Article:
Downfall


Dir: Oliver Hirschbiegel
Star: Bruno Ganz, Alexandra Maria Lara, Ulrich Matthes, Corinna Harfouch

As the Russians close in on Berlin, Hitler (Ganz) hunkers down in his Chancellery bunker, still believing the Nazi armies can push back their enemies and turn the tide of the war - largely because all of his general are too scared to tell him the armies he is moving around on the map are largely surrounded or defeated. Anyone who tries to leave or make arrangements for surrender to the Allies is a traitor, who much be dealt with appropriately, including Eva Braun's brother-in-law. But eventually, the truth cannot be hidden any longer, and even Hitler realizes that there will be no victory. While some of his closest advisers urge him to escape from Berlin while there's still a chance, the Fuhrer refuses to leave the sinking ship, instead stating that he'll take his own life. I trust I'm not spoiling how this ends for anyone, but that's exactly what he and Eva do, leaving the rest of the bunker occupants to make their own decisions as to what fate will befall them.

The least interesting thing here is probably the depiction of Hitler. While I can't fault Ganz's performance, the doddering, deluded fool we see here doesn't offer anything beyond pandering to the popular myth of Adolf as a deranged lunatic - while certainly true at the point in time where this takes place, it's far from the whole picture. It was the subsidiary characters around it that are more compelling: the story is largely based on the memoirs, and seen through the eyes, of Hitler's secretary, Traudl Junge (Lara) - who naturally, isn't the slightest bit Nazi, dear me, no. Certainly, the most chilling sequence has Mr. and Mrs. Goebbels (Matthes and Harfouch) poisoning their own children before taking their own lives. Witness also Goebbels' speech: "I feel no sympathy. I repeat, I feel no sympathy! The German people chose their fate. That may surprise some people. Don't fool yourself. We didn't force the German people. They gave us a mandate, and now their little throats are being cut!" That depicts the utter lack of humanity possessed by the Third Reich, in a much more effective way than all Hitler's ranting ever could. However, it has not generated quite the same volume of Youtube parodies...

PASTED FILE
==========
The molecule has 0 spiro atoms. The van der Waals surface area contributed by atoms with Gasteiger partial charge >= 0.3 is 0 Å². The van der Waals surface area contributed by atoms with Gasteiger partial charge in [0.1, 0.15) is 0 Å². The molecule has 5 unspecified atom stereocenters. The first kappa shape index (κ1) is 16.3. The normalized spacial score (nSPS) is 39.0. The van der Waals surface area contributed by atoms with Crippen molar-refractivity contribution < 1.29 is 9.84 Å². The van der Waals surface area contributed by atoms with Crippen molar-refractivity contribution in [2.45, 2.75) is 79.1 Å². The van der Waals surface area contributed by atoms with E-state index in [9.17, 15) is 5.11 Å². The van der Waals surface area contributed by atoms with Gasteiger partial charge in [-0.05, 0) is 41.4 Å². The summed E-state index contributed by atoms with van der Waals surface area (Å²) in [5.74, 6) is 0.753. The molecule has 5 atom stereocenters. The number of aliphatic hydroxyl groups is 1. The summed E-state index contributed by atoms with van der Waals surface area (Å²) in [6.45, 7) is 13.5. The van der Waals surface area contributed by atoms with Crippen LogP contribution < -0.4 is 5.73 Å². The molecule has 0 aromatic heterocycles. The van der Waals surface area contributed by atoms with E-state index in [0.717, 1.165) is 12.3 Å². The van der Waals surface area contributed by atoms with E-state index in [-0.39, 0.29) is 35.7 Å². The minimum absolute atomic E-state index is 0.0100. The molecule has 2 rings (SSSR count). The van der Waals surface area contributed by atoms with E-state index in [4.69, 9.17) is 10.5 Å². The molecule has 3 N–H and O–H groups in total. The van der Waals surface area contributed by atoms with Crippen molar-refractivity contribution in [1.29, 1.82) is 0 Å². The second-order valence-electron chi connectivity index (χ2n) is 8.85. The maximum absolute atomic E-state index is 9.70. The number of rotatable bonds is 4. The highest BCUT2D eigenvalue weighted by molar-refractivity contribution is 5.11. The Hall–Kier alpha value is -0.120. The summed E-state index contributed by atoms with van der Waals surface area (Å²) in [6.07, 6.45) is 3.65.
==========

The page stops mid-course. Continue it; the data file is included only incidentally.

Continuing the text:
C+
[November 2012]


Hitlers who look like cats
See also...
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